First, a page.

In the out-and-out villainy stakes, Katie McGrath is leant terrific support not just by Vlahos, but by both Emilia Fox as wicked sister Morgause, the Emperor Palpatine to Morgana’s Darth Vader, and Asa Butterfield as the quietly sinister younger Mordred.  Early on, Michelle Ryan impresses as series 1 archvillain Nimueh (a far cry indeed from the haunting romance between the character and Merlin in the Sam Neill version), while there are also enjoyable guest turns from the always-excellent Charles Dance as series 2’s Witchfinder, and Maureen Carr as the truly creepy Dochraid in the show’s later seasons.

If the acting in ‘Merlin’ can scarcely be faulted, its narrative shape, on the other hand, does sometimes give pause.  The tone of the later show is very different from the first couple of seasons, the shift owing more than a little to the then-rising popularity of ‘Game of Thrones’, if not quite in bleak brutality, then certainly in terms of more sombre mood, atmosphere, and a somewhat ‘slicker’ feel.  The move from the more episodic early seasons to darker, more serious ‘arcs’ is largely a welcome one, though some of the sheer fun of those earlier episodes is, for this reviewer, sadly lost in the process.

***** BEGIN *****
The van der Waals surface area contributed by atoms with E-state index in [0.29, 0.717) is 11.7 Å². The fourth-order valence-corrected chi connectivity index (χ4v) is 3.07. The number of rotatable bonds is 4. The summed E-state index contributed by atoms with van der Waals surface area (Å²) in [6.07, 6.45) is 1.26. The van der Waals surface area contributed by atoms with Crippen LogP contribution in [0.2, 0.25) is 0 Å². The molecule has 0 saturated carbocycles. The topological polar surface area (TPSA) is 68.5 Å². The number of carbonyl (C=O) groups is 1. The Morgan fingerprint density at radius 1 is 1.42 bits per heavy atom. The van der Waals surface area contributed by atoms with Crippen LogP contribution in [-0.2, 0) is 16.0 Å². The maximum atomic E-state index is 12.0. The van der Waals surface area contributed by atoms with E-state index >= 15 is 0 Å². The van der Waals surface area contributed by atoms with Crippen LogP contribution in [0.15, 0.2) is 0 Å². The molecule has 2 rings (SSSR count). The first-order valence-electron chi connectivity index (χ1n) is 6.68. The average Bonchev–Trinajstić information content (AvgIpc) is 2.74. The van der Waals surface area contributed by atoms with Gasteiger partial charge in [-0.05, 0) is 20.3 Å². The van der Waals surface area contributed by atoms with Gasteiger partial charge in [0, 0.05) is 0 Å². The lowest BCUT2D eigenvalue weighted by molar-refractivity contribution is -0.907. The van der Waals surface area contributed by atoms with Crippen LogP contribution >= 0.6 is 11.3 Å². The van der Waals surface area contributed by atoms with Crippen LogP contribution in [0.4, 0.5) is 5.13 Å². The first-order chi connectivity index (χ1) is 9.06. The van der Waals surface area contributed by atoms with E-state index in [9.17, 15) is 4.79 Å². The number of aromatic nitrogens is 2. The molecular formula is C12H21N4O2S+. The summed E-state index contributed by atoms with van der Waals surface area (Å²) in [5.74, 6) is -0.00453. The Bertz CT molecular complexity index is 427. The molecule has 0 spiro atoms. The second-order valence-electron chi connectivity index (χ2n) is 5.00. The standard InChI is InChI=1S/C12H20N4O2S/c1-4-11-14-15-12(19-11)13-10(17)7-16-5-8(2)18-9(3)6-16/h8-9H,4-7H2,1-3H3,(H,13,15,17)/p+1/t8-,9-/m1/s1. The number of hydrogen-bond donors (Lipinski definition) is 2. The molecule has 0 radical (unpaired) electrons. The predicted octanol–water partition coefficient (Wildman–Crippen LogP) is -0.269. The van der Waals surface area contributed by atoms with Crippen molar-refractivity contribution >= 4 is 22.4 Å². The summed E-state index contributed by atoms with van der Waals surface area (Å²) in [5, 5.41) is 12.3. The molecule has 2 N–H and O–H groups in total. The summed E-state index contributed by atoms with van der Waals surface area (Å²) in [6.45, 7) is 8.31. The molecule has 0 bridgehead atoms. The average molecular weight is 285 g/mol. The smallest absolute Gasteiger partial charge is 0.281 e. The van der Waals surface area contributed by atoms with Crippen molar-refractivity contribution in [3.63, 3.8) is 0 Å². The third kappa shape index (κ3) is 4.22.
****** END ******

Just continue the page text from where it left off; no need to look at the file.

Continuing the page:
And then there’s the ending.  Given the extent to which the show radically reinterprets elements of Arthurian mythology early on (not least a rather genius way around the huge age discrepancy between this iteration of Merlin and more traditional takes), it seemed reasonable to assume that the series would find ways to avoid the ultimately downbeat direction of the mythos, and that the battle of Camlann wouldn’t necessarily end in predictable tragedy.  Alas, GOT’s influence is keenly felt in this regard in the show’s final season.  Originally airing on Christmas Eve 2012, the finale is, for this reviewer, a deeply problematic one, true enough to Arthurian legend, but in many ways so strikingly different from the tone and optimism of series 1 as to be alienating.  Character and plot development are all well and good, but ‘Merlin’ simply feels like a wholly different show by the end, and not altogether for the better.  For me, it was a less than satisfying conclusion to the five-year journey I’d embarked on as a viewer, and to the five years of a better world worked towards by Merlin himself.